What to Know About the Provider Relief Fund and Additional Funding Update

May 14, 2021 | Article

The U.S. Department of Health and Human Services (HHS) Provider Relief Fund (PRF) program continues to evolve. The latest program updates were dated April 1, 2021; however, the last major change was in January 2021.

Here’s what you need to know about the more recent changes, current reporting deadlines and recommended next steps as we wait for further updates.

In addition, new healthcare funding opportunities have either been recently announced or are expected based on stimulus bills. This update will provide a summary of these programs.

Let us help you make sense of these programs and what they mean for your healthcare entity.

Guidance Update

As noted above, HHS provided some updates to their FAQ document in early April. As a refresher, the key updates:

  • Provided changes to enforce the ability to audit and recoup funds inappropriately used or not supported.
  • Added additional language around payments made in error. This has been an ever-evolving consideration, especially for entities utilizing early application guidance that may have inappropriately excluded contractual adjustments and/or bad debts from the revenue base used to calculate payments received.
  • Amended the FAQ on period of time to use the funds; however, no changes to the 6/30/21 deadline.
  • Removed “increased” from the language around healthcare-related expenses in various FAQs. This is likely following the 2/24/21 FAQ allowing direct expenses, even if not incremental in nature.
  • Modified the FAQ language around transfers between related parties (and with a parent) to conform with the guidance, allowing for such transfers.
  • Further clarified cost reimbursement language to note that amounts identified as reimbursed or obligated to be reimbursed under this provision only relate to that portion of cost being paid for by that payor.

Reporting and What to Do Now

As of the date of this document, the deadline for providers to report on their use of PRF is still unknown. In addition, it is not known if separate reports for 2020 and 2021 will be required, or if both years will be consolidated into one report. The latest available guidance is included in the General and Targeted Distribution Post-Payment Notice of Reporting Requirements dated January 15, 2021.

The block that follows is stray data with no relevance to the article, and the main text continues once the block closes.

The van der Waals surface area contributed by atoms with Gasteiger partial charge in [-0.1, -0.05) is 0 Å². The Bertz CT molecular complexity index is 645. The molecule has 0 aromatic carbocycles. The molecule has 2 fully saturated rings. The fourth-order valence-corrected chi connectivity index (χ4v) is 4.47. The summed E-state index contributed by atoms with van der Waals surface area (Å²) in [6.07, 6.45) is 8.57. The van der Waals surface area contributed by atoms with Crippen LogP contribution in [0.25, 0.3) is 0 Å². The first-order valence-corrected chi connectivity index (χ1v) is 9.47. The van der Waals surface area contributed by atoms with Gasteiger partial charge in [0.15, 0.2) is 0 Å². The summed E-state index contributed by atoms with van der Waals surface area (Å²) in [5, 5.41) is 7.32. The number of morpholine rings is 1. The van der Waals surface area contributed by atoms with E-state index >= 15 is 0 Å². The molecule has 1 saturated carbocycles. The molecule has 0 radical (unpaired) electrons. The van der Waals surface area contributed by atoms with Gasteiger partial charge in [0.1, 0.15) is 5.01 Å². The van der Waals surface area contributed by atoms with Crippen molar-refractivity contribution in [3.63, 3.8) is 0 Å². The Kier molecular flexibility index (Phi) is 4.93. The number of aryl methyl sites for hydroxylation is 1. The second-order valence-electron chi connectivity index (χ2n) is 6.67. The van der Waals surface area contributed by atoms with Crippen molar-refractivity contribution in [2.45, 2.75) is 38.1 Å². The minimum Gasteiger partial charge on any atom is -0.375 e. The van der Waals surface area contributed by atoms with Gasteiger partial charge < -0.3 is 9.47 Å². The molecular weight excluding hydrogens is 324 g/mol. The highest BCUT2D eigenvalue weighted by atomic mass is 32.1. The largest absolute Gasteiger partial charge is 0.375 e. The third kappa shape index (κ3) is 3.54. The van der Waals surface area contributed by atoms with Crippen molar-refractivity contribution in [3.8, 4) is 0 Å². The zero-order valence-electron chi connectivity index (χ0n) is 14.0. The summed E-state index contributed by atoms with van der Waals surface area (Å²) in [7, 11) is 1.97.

Even without set deadlines for reporting and continual changes to guidance, it is imperative that recipients determine the amount of lost revenue and qualifying expenses they may claim towards PRF based on current guidance. Recipients should then use that information to determine the funding they have remaining or potentially at risk, and develop a game plan to use the remaining funds to help prevent, prepare for and respond to the COVID-19 pandemic.

Recommended specific steps include:

  1. Calculating lost revenue using one or more of the three current options available.
  2. Determining potential risks and opportunities within the lost revenue calculations and accumulating information expected to be required by HHS.
  3. Identifying qualifying expenditures, including capital purchases; ensuring adequate documentation is retained and segregating into categories expected to be required by HHS.
  4. Estimating planned qualifying expenditures through the current deadline to use funds of June 30, 2021.
  5. Subtracting any amounts that were reimbursed by or obligated to be reimbursed by another funding source, including state and other grants; patient, resident and third-party payor billings; other federal programs such as PPP; and cost-based reimbursement programs.
  6. Establishing a team or identifying a qualified individual to review the above calculations and provide input to identify potentially missing expenditures or other modifications.
  7. Comparing the above items to total PRF payments received to determine the remaining funding available or amounts in excess of payments received.
  8. Considering related party relationships, including the ability to transfer funds among eligible controlled entities.
  9. Considering what expenditures would be incurred if the deadline was extended and creating a prioritized listing of such items or your facilities best estimate of any extension to the PHE.